The American Agent
PublisherAllison & Busby
Date Published26 March 2019
Price£ 19.99

The American Agent

by Jacqueline Winspear

Investigator Maisie Dobbs is approached by the British and US governments to help solve the murder of an American war correspondent in London during the Blitz.


By definition, if a thriller doesn’t thrill, it’s not doing its job. Across the wide variety of the genre, the common ground is the intensity of emotions they create, particularly those of apprehension and exhilaration, of excitement and breathlessness.

This clever and immersive story manages to combine the intellectual end of the spectrum with hard fact and a superb description of life at one of the most difficult times of our history.

The London blitz – following the Luftwaffe failure in the Battle of Britain, the capital was systematically bombed for 56 of the 57 days and nights from September 7 1940 – is the backdrop as Maisie Dobbs investigates the death of Catherine Saxon, an American journalist determined to become part of the great Ed Murrow’s team of reporters and broadcasters documenting wartime Britain’s hardships in a bid to change then neutral America’s attitudes.

Saxon’s death is covered up by British authorities, but a former contact Robert MacFarlane, the link between Scotland Yard and the Secret Service, asks Maisie to work with US Department of Justice agent Mark Scott – who helped her 1938 escape from Munich – to uncover the truth.

As terror rains from the skies and thousands die, Maisie must balance the demands of solving the case with her work as an ambulance driver and her need to protect Anna, the young evacuee she has grown to love and wants to adopt.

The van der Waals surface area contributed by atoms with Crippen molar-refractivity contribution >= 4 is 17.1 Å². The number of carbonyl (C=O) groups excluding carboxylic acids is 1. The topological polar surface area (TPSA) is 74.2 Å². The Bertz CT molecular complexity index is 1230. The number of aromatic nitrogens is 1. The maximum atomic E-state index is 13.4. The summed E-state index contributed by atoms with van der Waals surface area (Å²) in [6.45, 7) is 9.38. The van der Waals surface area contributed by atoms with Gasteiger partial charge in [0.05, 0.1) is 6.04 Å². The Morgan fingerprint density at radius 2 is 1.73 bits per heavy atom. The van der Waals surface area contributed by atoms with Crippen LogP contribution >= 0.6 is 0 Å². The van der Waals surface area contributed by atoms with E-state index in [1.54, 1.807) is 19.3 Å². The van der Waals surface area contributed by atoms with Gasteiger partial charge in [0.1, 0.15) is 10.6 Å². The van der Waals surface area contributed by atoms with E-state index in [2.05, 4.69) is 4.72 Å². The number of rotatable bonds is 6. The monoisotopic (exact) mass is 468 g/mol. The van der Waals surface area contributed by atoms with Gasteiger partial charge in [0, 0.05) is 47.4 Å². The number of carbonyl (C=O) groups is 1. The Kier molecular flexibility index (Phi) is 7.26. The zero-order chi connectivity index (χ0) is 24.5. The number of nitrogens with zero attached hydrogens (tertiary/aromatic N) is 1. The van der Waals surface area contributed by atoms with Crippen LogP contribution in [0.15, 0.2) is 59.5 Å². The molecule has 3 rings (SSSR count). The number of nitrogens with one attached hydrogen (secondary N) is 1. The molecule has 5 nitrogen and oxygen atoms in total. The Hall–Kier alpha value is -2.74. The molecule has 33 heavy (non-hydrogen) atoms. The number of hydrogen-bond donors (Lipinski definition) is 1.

Entangled in an investigation linked to American political intrigue – the unlovely US ambassador Jospeh Kennedy, an America First isolationist and Nazi sympathiser – being played out in Britain, Maisie faces losing her dearest friend and must also deal with the possibility she might be falling in love again.

Maisie, a Lambeth-born costermonger’s daughter who began her working life at 13 as a servant in a Belgravia mansion and has seized every chance to gradually morph into a renowned private detective with her own agency and links to the security services, has evolved into a deeply sympathetic character. She represents everything that Americans – and we ourselves – think is best in the British character. Despite her claim to a title through her late husband, she is very much an ordinary, although exceptionally talented, brave and determined, woman.

Winspear has produced a thoroughly believable thriller, a page-turning tale of war and love, duty before self, terror and survival. There’s also a superbly portrayed cast in a gripping setting which makes it a great read.

Reviewed 11 May 2019 by John Cleal